A lift brought me back to daylight and I found myself overlooking the Schuylkill River and the Fairmont Waterworks park.  There was a huge silver weir which curved across the river like a scimitar blade and the whole scene reminded me of the St Anthony Falls in Minneapolis.  I decided not to waste such a beautiful day and spent half an hour so walking by the river and taking in the peaceful scene.  This was once the site of the city water works, and the whole are has been superbly developed into a green park, with a serpentine boardwalk meandering through it.  The old waterworks buildings themselves have been restored to provide space for a museum, or an ‘interpretive center’ as is it billed.

When my walk was completed I climbed a steep path to the top of the cliff and made my way into the Museum of Art.  As I entered the cavernous hall that is the main reception area  a lady came straight up to me and asked me if I had already purchased a ticket and on my response to my negative answer she cheerfully said ‘Well, I have a free one!  I made a group booking and ordered too many.  Here.’  I am ashamed to say that initially I was suspicious, fearing some scam, but this was just a kindly, genuine, friendly offer which I thanked her profusely for.

I love meandering around a good art museum and the Philadelphia Art Museum is definitely a very good one.  The first galleries I went into were European impressionism and in no time I was admiring a fine collection of Manets, Monets, Cezzanes and Van Goughs (including one of the latter’s famous Sunflower creations).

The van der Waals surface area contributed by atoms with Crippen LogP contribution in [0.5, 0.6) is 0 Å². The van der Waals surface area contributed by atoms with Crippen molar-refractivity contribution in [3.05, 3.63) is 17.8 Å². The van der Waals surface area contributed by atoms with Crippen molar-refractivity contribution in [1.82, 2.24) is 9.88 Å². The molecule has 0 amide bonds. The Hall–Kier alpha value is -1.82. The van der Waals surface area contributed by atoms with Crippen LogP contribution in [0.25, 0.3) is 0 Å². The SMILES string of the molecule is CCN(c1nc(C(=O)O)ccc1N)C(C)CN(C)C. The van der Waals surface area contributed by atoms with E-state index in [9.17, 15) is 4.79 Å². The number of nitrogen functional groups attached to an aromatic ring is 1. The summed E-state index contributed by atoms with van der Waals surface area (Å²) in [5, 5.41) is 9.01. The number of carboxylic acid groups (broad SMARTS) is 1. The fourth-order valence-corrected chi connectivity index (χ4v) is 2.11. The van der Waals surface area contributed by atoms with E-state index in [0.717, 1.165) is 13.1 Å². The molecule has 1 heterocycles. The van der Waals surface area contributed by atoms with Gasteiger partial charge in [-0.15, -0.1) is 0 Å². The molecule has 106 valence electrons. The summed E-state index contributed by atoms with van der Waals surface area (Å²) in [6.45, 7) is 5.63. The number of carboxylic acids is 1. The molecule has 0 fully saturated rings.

One picture that particularly caught my attention, more for historical fact than for the art itself, was by Manet, entitled ‘The Folkestone Boat, Boulogne’ which was painted around 1868.

Edouard Manet (1872) Departure of the Folkestone Boat

My interest in his particular image stemmed from the famous Staplehurst train crash that Charles Dickens was involved in on June 9, 1865.  He had been riding on the tidal train from Folkestone which had met the steamer from Boulogne.  Therefore Manet’s painting depicted the same scene as Dickens and Ellen Ternan would have experienced as they prepared for their journey on that fateful day.

I wandered through the various galleries for a couple of hours and thoroughly enjoyed my time.  Some works I liked, some left me cold, but it was a superb morning.  As ever when I am in a great art museum I was struck at how important the design of the gallery itself is to the whole experience: the lighting, the shape, the colour, the space in the rooms all enhance (or if poorly executed, destroy) the experience.

After a while I felt ‘arted-out’ so found the café where I had a sandwich and a fresh lemonade for lunch, before pondering my next move.  The zoo was just across the river, but somehow that would seem a very lonely thing to do, I needed Liz with me to go there.  The Rodin Museum was only a short walk away, but I decided that I had had my fill of art and sculpture for the day.  I thought about visiting the Eastern State Penitentiary in the footsteps of Charles, but the day was too sunny and too cheerful to take myself into a dark and cold prison.

In the end I decided simply to walk towards the city and enjoy the space.  So having finished lunch I walked out of the main entrance and found myself at the top of ‘those’ steps looking towards the impressive Philadelphia skyline.  Those steps?  yes, for it was here that Rocky Balboa ran in the first movie to bear his name, and turning to face the city raised his arms in his iconic victory salute.